Welcome back to Casting Couch! After an extended break I’ve returned, and today I’m kicking off the new wave of Casting Couches with a look at Josh Williamson and Mike Henderson’s “Nailbiter,” from Image Comics. While many comics today get picked up and adapted left and right, “Nailbiter” is the type of book that seems like it would make for a perfect show; it has all the qualities we see in procedural programming, but with darker and more raw twists that bring a real sense of grit and intrigue to the book. It’s almost like a more straight-laced Twin Peaks, at least perhaps for Season 1, where there was darkness all around the edges but nothing overtly weird yet. And even with that show coming back, I think “Nailbiter” could make a mark for procedural programming on TV that most formulaic buddy-cop team-ups never can or will.
Additionally, before we begin: in the latest season of Casting Couch I’ll be pretty much sticking to creator-owned books. I’ve dipped my toes in the superhero conceptual waters before, but it’s often too hard to do much with. That said, if you have any suggestions of what you’d like to see done here on Casting Couch, please feel free to sound off in the comment section of what you would like to see.
With that out of the way, lets begin casting for “Nailbiter” as a TV series. As a note, those of you who have read the first arc will notice one character I’ve rather noticeably left out of the cast. That said, if you’ve read the first arc, you’ll probably understand why.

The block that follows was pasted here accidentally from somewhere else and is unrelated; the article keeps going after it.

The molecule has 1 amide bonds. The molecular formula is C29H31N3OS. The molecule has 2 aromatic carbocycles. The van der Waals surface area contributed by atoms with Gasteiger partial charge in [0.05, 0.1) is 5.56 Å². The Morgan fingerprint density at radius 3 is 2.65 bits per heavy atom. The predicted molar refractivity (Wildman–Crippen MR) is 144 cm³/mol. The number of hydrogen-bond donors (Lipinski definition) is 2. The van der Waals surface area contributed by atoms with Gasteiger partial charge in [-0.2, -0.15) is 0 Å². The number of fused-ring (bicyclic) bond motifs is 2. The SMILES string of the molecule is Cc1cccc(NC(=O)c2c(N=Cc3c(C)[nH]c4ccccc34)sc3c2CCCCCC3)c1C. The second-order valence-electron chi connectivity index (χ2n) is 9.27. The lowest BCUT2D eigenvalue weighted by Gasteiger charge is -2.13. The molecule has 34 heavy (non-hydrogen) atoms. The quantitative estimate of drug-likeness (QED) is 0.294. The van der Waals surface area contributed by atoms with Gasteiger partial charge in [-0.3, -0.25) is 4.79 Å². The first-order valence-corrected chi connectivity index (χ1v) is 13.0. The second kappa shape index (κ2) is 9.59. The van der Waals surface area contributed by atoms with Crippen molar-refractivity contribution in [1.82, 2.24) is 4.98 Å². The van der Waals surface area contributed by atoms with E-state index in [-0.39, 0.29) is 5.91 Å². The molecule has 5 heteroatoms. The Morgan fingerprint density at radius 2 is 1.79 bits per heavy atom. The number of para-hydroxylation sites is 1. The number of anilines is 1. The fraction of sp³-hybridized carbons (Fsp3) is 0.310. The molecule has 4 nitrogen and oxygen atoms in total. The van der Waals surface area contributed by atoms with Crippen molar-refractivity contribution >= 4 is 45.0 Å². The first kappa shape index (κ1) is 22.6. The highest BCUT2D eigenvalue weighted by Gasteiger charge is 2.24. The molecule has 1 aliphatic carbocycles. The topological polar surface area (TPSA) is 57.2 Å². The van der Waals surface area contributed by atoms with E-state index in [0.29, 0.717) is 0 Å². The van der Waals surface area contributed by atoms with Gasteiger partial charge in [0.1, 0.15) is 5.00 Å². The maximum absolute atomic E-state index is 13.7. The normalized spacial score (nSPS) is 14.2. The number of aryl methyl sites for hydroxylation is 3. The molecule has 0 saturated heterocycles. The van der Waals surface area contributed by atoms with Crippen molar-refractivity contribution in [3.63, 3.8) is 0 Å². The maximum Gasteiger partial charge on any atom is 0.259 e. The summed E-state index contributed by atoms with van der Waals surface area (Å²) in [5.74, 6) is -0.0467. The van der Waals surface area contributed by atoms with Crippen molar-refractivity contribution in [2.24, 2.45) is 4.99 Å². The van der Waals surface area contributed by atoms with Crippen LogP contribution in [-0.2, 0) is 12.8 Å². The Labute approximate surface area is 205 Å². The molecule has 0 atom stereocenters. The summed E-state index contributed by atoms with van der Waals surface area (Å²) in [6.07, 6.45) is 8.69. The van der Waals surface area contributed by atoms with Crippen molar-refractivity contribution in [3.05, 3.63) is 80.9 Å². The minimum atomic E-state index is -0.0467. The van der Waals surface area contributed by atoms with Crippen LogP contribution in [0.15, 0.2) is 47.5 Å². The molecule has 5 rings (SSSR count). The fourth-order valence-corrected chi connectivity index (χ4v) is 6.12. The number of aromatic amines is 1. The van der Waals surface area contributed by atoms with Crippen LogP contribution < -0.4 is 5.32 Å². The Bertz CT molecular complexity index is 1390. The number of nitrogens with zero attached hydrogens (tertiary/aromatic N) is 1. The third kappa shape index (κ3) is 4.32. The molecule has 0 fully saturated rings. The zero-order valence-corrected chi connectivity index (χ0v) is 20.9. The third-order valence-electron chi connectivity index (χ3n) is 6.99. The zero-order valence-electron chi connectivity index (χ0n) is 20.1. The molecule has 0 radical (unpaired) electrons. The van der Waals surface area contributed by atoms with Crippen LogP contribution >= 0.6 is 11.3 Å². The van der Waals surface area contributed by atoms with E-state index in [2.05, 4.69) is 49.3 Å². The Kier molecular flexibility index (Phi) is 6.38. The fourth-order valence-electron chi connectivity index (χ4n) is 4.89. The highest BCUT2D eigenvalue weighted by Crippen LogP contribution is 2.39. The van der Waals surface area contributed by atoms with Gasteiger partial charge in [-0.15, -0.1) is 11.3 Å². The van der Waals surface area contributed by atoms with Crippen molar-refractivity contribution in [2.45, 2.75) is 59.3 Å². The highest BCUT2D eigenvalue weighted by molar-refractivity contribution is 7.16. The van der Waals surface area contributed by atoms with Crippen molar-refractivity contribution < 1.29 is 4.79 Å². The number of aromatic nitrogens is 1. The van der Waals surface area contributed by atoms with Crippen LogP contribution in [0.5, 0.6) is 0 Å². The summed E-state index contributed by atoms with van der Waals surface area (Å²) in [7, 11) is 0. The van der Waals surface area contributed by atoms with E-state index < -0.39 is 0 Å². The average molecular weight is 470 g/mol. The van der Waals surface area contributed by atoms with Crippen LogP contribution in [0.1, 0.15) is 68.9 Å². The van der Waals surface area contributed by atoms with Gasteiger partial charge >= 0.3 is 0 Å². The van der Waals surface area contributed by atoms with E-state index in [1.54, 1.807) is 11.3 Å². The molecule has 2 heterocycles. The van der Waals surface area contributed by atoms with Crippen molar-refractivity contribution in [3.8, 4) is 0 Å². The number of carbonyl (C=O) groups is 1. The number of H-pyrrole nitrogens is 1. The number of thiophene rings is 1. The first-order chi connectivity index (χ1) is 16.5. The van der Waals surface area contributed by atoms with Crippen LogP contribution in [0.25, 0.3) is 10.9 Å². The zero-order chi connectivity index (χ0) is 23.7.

Edward Charles Warren – Alexander Skarsgård
Kicking things off with the Nailbiter himself, really the only person possible for Warren is Alexander Skarsgård. For years Skarsgård has played the same kind of suave creep that Warren essentially is; someone you wouldn’t want to be associated with because you know he’s bad news, yet there’s still something that draws you in. Warren is a monster, but the book shows us that there is something underneath that once could’ve been made into a good person (based on his relationship with Sheriff Crane). Skarsgård’s role as Eric Northman in True Blood plays up the bad-but-potentially-good archetype well, let alone his other performances in films like Melancholia or The East that show off what he can do in a more broad setting.
Nicholas Finch – Harry Lennix